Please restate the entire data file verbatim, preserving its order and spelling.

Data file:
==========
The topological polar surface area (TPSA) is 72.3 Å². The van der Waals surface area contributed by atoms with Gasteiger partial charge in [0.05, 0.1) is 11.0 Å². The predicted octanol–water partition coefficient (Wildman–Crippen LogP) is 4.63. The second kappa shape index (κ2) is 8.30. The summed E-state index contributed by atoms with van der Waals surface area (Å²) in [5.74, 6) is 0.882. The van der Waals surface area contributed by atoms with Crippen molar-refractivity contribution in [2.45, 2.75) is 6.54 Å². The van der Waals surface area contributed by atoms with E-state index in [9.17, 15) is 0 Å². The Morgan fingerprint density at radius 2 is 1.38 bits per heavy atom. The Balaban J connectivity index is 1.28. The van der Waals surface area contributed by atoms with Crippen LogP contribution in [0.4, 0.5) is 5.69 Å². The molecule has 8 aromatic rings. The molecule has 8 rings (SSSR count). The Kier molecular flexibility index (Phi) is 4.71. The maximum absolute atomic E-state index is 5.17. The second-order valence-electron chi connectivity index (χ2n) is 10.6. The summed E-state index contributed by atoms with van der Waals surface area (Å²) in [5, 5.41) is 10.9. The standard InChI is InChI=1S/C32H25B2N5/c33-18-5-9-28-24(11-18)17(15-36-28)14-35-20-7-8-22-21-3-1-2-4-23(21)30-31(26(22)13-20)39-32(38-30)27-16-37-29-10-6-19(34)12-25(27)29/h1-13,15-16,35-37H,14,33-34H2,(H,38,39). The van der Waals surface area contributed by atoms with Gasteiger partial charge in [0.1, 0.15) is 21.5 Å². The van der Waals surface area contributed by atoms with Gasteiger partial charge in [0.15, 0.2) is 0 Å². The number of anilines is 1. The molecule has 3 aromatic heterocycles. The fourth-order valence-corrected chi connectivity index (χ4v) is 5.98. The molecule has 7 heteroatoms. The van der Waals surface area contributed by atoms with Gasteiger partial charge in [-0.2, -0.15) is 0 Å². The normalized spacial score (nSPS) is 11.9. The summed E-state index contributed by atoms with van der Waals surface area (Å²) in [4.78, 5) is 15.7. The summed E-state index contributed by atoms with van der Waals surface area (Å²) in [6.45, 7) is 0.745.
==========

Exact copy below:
The topological polar surface area (TPSA) is 72.3 Å². The van der Waals surface area contributed by atoms with Gasteiger partial charge in [0.05, 0.1) is 11.0 Å². The predicted octanol–water partition coefficient (Wildman–Crippen LogP) is 4.63. The second kappa shape index (κ2) is 8.30. The summed E-state index contributed by atoms with van der Waals surface area (Å²) in [5.74, 6) is 0.882. The van der Waals surface area contributed by atoms with Crippen molar-refractivity contribution in [2.45, 2.75) is 6.54 Å². The van der Waals surface area contributed by atoms with E-state index in [9.17, 15) is 0 Å². The Morgan fingerprint density at radius 2 is 1.38 bits per heavy atom. The Balaban J connectivity index is 1.28. The van der Waals surface area contributed by atoms with Crippen LogP contribution in [0.4, 0.5) is 5.69 Å². The molecule has 8 aromatic rings. The molecule has 8 rings (SSSR count). The Kier molecular flexibility index (Phi) is 4.71. The maximum absolute atomic E-state index is 5.17. The second-order valence-electron chi connectivity index (χ2n) is 10.6. The summed E-state index contributed by atoms with van der Waals surface area (Å²) in [5, 5.41) is 10.9. The standard InChI is InChI=1S/C32H25B2N5/c33-18-5-9-28-24(11-18)17(15-36-28)14-35-20-7-8-22-21-3-1-2-4-23(21)30-31(26(22)13-20)39-32(38-30)27-16-37-29-10-6-19(34)12-25(27)29/h1-13,15-16,35-37H,14,33-34H2,(H,38,39). The van der Waals surface area contributed by atoms with Gasteiger partial charge in [0.1, 0.15) is 21.5 Å². The van der Waals surface area contributed by atoms with Gasteiger partial charge in [0.15, 0.2) is 0 Å². The number of anilines is 1. The molecule has 3 aromatic heterocycles. The fourth-order valence-corrected chi connectivity index (χ4v) is 5.98. The molecule has 7 heteroatoms. The van der Waals surface area contributed by atoms with Gasteiger partial charge in [-0.2, -0.15) is 0 Å². The normalized spacial score (nSPS) is 11.9. The summed E-state index contributed by atoms with van der Waals surface area (Å²) in [4.78, 5) is 15.7. The summed E-state index contributed by atoms with van der Waals surface area (Å²) in [6.45, 7) is 0.745.